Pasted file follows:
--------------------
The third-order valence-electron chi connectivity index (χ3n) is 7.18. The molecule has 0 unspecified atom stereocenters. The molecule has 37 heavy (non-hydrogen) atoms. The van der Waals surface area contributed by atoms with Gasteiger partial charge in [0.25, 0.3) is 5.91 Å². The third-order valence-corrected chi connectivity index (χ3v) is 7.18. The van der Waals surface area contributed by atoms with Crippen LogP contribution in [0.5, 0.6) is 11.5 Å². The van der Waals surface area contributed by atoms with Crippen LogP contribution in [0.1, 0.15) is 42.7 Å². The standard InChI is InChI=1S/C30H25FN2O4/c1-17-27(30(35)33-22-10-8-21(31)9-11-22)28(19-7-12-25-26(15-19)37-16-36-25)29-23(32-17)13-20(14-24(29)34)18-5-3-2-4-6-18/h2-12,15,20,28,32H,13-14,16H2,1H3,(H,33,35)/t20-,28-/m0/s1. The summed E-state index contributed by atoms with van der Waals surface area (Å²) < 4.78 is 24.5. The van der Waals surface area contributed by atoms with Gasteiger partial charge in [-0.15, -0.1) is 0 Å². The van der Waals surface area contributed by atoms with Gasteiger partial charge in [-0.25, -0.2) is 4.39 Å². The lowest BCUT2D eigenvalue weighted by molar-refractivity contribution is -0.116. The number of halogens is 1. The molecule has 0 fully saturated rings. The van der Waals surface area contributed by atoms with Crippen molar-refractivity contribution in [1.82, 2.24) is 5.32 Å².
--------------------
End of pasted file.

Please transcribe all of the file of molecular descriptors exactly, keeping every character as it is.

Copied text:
The third-order valence-electron chi connectivity index (χ3n) is 7.18. The molecule has 0 unspecified atom stereocenters. The molecule has 37 heavy (non-hydrogen) atoms. The van der Waals surface area contributed by atoms with Gasteiger partial charge in [0.25, 0.3) is 5.91 Å². The third-order valence-corrected chi connectivity index (χ3v) is 7.18. The van der Waals surface area contributed by atoms with Crippen LogP contribution in [0.5, 0.6) is 11.5 Å². The van der Waals surface area contributed by atoms with Crippen LogP contribution in [0.1, 0.15) is 42.7 Å². The standard InChI is InChI=1S/C30H25FN2O4/c1-17-27(30(35)33-22-10-8-21(31)9-11-22)28(19-7-12-25-26(15-19)37-16-36-25)29-23(32-17)13-20(14-24(29)34)18-5-3-2-4-6-18/h2-12,15,20,28,32H,13-14,16H2,1H3,(H,33,35)/t20-,28-/m0/s1. The summed E-state index contributed by atoms with van der Waals surface area (Å²) < 4.78 is 24.5. The van der Waals surface area contributed by atoms with Gasteiger partial charge in [-0.15, -0.1) is 0 Å². The van der Waals surface area contributed by atoms with Gasteiger partial charge in [-0.25, -0.2) is 4.39 Å². The lowest BCUT2D eigenvalue weighted by molar-refractivity contribution is -0.116. The number of halogens is 1. The molecule has 0 fully saturated rings. The van der Waals surface area contributed by atoms with Crippen molar-refractivity contribution in [1.82, 2.24) is 5.32 Å².